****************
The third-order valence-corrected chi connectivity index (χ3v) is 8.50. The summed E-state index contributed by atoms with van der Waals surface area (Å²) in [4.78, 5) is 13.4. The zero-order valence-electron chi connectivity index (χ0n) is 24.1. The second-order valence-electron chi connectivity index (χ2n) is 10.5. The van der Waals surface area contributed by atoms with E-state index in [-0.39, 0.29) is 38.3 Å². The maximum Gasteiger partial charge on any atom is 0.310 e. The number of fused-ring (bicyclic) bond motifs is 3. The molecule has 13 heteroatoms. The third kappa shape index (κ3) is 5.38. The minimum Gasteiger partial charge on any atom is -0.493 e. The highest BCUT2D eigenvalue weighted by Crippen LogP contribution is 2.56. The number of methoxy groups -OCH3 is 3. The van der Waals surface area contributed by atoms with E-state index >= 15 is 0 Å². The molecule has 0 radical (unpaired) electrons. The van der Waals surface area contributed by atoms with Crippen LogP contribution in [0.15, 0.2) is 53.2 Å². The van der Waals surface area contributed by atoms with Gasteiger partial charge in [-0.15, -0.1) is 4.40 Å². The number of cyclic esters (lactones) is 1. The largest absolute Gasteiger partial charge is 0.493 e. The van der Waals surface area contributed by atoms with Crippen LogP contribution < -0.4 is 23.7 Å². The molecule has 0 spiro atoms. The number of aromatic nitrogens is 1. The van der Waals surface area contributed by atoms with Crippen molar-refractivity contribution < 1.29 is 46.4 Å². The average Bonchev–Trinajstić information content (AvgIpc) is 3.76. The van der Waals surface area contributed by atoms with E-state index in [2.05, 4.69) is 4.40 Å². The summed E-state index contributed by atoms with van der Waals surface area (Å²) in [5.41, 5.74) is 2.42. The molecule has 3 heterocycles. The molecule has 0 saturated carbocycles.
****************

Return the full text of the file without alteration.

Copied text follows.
The third-order valence-corrected chi connectivity index (χ3v) is 8.50. The summed E-state index contributed by atoms with van der Waals surface area (Å²) in [4.78, 5) is 13.4. The zero-order valence-electron chi connectivity index (χ0n) is 24.1. The second-order valence-electron chi connectivity index (χ2n) is 10.5. The van der Waals surface area contributed by atoms with E-state index in [-0.39, 0.29) is 38.3 Å². The maximum Gasteiger partial charge on any atom is 0.310 e. The number of fused-ring (bicyclic) bond motifs is 3. The molecule has 13 heteroatoms. The third kappa shape index (κ3) is 5.38. The minimum Gasteiger partial charge on any atom is -0.493 e. The highest BCUT2D eigenvalue weighted by Crippen LogP contribution is 2.56. The number of methoxy groups -OCH3 is 3. The van der Waals surface area contributed by atoms with E-state index >= 15 is 0 Å². The molecule has 0 radical (unpaired) electrons. The van der Waals surface area contributed by atoms with Crippen LogP contribution in [0.15, 0.2) is 53.2 Å². The van der Waals surface area contributed by atoms with Gasteiger partial charge in [-0.15, -0.1) is 4.40 Å². The number of cyclic esters (lactones) is 1. The largest absolute Gasteiger partial charge is 0.493 e. The van der Waals surface area contributed by atoms with Crippen LogP contribution < -0.4 is 23.7 Å². The molecule has 0 spiro atoms. The number of aromatic nitrogens is 1. The van der Waals surface area contributed by atoms with Crippen molar-refractivity contribution < 1.29 is 46.4 Å². The average Bonchev–Trinajstić information content (AvgIpc) is 3.76. The van der Waals surface area contributed by atoms with E-state index in [2.05, 4.69) is 4.40 Å². The summed E-state index contributed by atoms with van der Waals surface area (Å²) in [5.41, 5.74) is 2.42. The molecule has 3 heterocycles. The molecule has 0 saturated carbocycles.